Consider a general triangle ABC. Place a point P inside the triangle and then draw the concurrent segments AD, BE and CF through point P from the respective vertices to the opposite sides. We will explore the relation between (AF)(BD)(CE) and (FB)(DC)(EA) for various triangles and points P.
Begin with triangle ABC and point P as shown below.
Notice that (AF)(BD)(CE) = (FB)(DC)(EA). Is this always true? Let's move point P towards side AC and see if this is still true.
Yes, the products are still equal. What about for a different triangle ABC? Let's relocate vertex A to make a different triangle.
Again, the products are equal. Let's make a conjecture:
Given any triangle ABC and three line segments AD, BE and CF connecting the vertices and the opposite sides,. intersecting at a point P, then (AF/FB)(BD/DC)(CE/EA) = 1.
Extend segments BE and CF until they meet the line parallel ot BC drawn through vertex A. Label these intersections G and H. Then we have the following similarities by angle - angle.
Frome these we have the following ratios:
AE/EC = AH/BC;
BF/FA = BC/AG
AG/CD = AP/PD
AH/BD = AP/PD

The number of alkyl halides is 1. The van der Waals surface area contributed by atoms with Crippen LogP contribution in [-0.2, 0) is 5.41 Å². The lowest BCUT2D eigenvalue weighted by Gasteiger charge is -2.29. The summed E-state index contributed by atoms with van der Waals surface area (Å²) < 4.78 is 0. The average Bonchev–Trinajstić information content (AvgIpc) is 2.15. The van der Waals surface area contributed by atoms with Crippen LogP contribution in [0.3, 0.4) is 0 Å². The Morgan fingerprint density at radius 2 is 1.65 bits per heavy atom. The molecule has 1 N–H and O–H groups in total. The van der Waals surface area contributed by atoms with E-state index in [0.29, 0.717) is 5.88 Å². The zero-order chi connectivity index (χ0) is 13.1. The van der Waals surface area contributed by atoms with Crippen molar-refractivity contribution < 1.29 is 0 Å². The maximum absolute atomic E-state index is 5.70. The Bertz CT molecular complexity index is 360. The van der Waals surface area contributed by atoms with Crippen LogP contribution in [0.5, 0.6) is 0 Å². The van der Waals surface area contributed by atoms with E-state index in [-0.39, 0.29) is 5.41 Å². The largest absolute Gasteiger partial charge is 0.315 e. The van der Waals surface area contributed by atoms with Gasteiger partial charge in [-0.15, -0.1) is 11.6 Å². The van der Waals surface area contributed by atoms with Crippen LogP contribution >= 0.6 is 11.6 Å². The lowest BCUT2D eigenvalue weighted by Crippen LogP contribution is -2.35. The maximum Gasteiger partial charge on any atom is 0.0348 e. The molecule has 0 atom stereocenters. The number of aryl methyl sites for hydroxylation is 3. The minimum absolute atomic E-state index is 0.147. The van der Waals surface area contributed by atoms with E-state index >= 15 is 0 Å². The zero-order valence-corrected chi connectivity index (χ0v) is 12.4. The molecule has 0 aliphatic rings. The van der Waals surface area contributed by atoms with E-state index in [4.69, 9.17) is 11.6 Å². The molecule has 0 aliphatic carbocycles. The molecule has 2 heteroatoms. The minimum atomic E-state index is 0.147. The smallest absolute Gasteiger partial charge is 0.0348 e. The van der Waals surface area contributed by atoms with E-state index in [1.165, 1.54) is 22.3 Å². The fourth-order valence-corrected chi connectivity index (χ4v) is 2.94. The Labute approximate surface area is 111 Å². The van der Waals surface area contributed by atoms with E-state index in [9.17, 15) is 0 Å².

From the last two we conclude that AG/CD = AG/BD and hence, by multiplying both sides by CD/AH, we have AG/AH = CD/BD.
Now, from the above, we have:
(AE/EC)(BF/FA)(CD/BD) = (AH/BC)(BC/AG)(AG/AH) = 1.
Which was to be shown.
Actually, this is just the first part of the proof of Ceva's Theorem which states:
In a triagle ABC, three lines AD, CE and BF intersect if and only if
(AF/FB)(BD/DC)(CE/EA) = 1.
Is it possible to generalize the above for points P outside the triangle? Yes. Look at the sketch below. The sketch was made by extending all of the segments to lines and moving the point P outside the triangle.
To satisfy yourself that this is true for any location of P, click here to view a Geometer's Sketch Pad sketch of the above and move point P around and observe the results.
End of Proof